By Iris Doubleday
With the future of higher education leaning in the direction of massive open online courses (MOOCs), the concept of automated essay grading is becoming increasingly practical. As technology and the media find new ways to make classes available to a larger public who can participate free of cost through the internet, it follows that a new grading system must also be advanced in order to accompany the changing face of education. Within the traditional sphere of liberal arts, however, in which the focus remains on thoughtful feedback and on the relationship between professors and students, these advancements in automated grading can seem more like a curse than a blessing.
In April 2013, the New York Times published an article titled “Essay-Grading Software Offers Professors a Break” which prompted an ongoing debate about the pros and cons of automated grading. The article was written in response to EdX’s release of automated software which grades student essays and short answers. This nonprofit enterprise was founded by Harvard and Massachusetts Institute of Technology, and the software was released as a free download on their website. The title of the Times’ article was a direct response to EdX’s claim that “the software uses artificial intelligence to grade student essays and short written answers, freeing professors for other tasks.” According to EdX’s overview of their software, automated grading provides benefits when considering the increasingly large class sizes that make it “impossible for most teachers to give students meaningful feedback on written assignments.”
While in the traditional classroom system students must often wait days or weeks for grades, automated grading software offers them the advantages of immediate feedback. The argument in favor of this automated grading technology stresses the importance of this instant feedback as it allows students not only to see their grade immediately but also permits them to then rewrite in order to improve that grade. This idea makes sense in terms of MOOCs and the larger courses at universities, as one professor can only provide so much meaningful feedback to a large number of students. At smaller liberal arts institutions, however, there is much less need for this assisting technology, and many professors have argued that automated grading removes the elements of creativity and human intuition which enter into a professor’s grading process.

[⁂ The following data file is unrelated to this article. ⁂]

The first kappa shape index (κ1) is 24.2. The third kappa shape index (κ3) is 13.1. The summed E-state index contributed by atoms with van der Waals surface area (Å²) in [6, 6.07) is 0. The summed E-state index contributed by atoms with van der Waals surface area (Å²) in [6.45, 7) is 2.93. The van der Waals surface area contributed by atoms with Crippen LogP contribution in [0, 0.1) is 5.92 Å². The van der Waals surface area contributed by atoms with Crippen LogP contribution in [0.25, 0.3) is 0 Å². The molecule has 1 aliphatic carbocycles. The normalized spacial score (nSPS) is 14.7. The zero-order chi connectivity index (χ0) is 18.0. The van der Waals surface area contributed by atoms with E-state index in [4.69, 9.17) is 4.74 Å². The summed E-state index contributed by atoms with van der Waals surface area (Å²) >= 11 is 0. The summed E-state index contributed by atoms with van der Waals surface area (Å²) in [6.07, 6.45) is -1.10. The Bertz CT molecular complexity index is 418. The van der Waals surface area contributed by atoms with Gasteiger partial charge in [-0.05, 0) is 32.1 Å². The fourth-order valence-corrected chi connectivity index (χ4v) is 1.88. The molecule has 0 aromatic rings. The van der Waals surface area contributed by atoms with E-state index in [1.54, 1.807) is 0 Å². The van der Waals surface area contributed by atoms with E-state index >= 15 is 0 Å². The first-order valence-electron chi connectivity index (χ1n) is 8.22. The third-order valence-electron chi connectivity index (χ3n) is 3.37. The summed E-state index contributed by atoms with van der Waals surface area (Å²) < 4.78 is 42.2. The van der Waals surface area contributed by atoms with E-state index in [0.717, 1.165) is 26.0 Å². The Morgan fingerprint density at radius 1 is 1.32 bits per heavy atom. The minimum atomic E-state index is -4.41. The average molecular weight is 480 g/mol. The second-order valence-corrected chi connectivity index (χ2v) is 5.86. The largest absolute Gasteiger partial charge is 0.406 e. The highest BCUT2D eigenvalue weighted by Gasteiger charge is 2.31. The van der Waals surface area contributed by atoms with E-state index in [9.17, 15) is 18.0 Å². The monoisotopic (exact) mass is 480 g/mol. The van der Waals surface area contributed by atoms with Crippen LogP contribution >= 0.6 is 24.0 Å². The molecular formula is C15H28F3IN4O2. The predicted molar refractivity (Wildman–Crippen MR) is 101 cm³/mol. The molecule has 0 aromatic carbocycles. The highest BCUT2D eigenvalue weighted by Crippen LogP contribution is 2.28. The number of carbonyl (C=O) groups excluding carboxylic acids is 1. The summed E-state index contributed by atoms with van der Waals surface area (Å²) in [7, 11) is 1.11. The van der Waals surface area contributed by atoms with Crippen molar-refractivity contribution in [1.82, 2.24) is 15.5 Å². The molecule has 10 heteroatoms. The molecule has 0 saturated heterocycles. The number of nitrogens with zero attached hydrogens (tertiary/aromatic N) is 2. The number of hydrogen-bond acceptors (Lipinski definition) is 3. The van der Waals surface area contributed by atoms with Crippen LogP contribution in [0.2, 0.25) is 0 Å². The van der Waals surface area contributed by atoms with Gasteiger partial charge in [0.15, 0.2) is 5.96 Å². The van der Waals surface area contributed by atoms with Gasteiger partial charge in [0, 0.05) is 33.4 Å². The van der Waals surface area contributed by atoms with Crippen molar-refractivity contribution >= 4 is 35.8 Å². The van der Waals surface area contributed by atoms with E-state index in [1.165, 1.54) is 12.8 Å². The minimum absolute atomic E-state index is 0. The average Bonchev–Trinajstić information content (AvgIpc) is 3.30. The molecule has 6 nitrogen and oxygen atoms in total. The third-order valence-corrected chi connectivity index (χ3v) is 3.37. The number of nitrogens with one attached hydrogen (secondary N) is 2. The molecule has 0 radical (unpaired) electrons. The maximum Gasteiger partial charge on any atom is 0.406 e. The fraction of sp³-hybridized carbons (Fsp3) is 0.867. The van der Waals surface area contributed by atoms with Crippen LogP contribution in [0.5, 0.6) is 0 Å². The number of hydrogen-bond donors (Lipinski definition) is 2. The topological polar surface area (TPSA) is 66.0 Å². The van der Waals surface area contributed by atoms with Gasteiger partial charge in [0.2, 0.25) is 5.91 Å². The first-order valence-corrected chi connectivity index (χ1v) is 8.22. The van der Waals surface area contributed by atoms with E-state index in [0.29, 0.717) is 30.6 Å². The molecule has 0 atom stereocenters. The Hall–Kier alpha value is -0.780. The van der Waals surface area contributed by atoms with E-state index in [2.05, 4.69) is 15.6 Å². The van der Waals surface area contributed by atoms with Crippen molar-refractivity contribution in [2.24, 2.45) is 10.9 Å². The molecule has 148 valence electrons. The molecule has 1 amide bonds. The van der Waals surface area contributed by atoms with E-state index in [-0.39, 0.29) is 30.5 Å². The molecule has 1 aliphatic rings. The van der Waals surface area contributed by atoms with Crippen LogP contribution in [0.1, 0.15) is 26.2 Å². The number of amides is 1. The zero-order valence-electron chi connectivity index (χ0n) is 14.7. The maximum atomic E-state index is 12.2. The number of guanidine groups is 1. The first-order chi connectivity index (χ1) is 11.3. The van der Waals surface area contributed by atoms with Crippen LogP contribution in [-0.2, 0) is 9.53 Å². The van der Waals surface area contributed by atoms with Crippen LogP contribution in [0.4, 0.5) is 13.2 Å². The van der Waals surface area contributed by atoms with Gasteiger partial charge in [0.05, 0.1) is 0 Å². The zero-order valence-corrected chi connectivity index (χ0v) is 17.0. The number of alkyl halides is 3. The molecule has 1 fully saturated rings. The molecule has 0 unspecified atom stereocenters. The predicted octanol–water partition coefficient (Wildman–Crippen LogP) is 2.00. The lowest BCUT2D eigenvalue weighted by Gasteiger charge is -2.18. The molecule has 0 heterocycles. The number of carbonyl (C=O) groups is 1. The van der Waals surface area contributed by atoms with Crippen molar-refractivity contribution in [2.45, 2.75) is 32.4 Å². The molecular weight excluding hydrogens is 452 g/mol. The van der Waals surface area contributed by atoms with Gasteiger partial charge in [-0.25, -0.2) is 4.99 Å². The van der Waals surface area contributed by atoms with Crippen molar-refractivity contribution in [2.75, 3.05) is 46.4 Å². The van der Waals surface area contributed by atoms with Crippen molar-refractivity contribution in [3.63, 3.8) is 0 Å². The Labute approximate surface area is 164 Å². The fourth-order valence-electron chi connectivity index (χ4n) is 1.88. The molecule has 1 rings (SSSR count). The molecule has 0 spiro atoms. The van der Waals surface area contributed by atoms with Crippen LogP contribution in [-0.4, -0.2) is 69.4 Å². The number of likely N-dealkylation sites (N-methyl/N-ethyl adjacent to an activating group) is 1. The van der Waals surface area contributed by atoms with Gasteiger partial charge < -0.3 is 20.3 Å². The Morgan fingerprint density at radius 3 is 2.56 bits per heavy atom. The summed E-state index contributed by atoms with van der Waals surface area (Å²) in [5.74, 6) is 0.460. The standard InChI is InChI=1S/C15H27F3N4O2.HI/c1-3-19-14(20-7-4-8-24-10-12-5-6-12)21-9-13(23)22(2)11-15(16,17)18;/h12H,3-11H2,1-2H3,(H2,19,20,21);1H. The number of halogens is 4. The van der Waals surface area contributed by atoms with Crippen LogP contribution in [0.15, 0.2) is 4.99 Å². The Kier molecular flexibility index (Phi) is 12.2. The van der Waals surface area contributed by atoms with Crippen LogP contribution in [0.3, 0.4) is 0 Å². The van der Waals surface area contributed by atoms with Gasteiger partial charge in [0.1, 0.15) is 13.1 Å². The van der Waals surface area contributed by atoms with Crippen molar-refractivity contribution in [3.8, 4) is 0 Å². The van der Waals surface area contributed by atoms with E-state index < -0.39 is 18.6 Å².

In a blog post for Inside Higher Ed, for example, John Warner, a published author and teacher of creative writing at College of Charleston, offers “22 Thoughts on Automated Grading of Student Writing.” Warner argues that the concept of offering professors a “break” is exactly the problem with automated grading, as a professor’s top priority should be his relationship with his students. Similarly, Les Perelman’s critique of a study by Shermis and Hammer disputes their claim that automated essay scoring is as accurate as scoring by human readers. While Shermis argues that individuals tend to make more grading errors than machines, Perelman questions the study’s data and methodology and argues that computers can be fooled by impressive-sounding words which may actually be meaningless.
Ultimately, these arguments against automated grading point to the same idea: something in the grading process will inevitably be lost by transferring this human job to a computer program. Many professors of humanities view the relationship between teacher and student as an essential part of education which will lose its precedence if essay grading is turned over to the instant feedback of machines. While this loss is enough to give professors oriented to a traditional classroom environment pause, the development of this new software is undeniably useful in the setting of modern educational systems such as MOOCs. In the end, it is not the nature of automated grading itself but the nature of the setting in which it is used which determines whether this software is a setback or a welcome advancement.
Iris Doubleday is a senior at Wheaton College majoring in English. Wheaton College is home to the Kappa of Massachusetts Chapter of Phi Beta Kappa.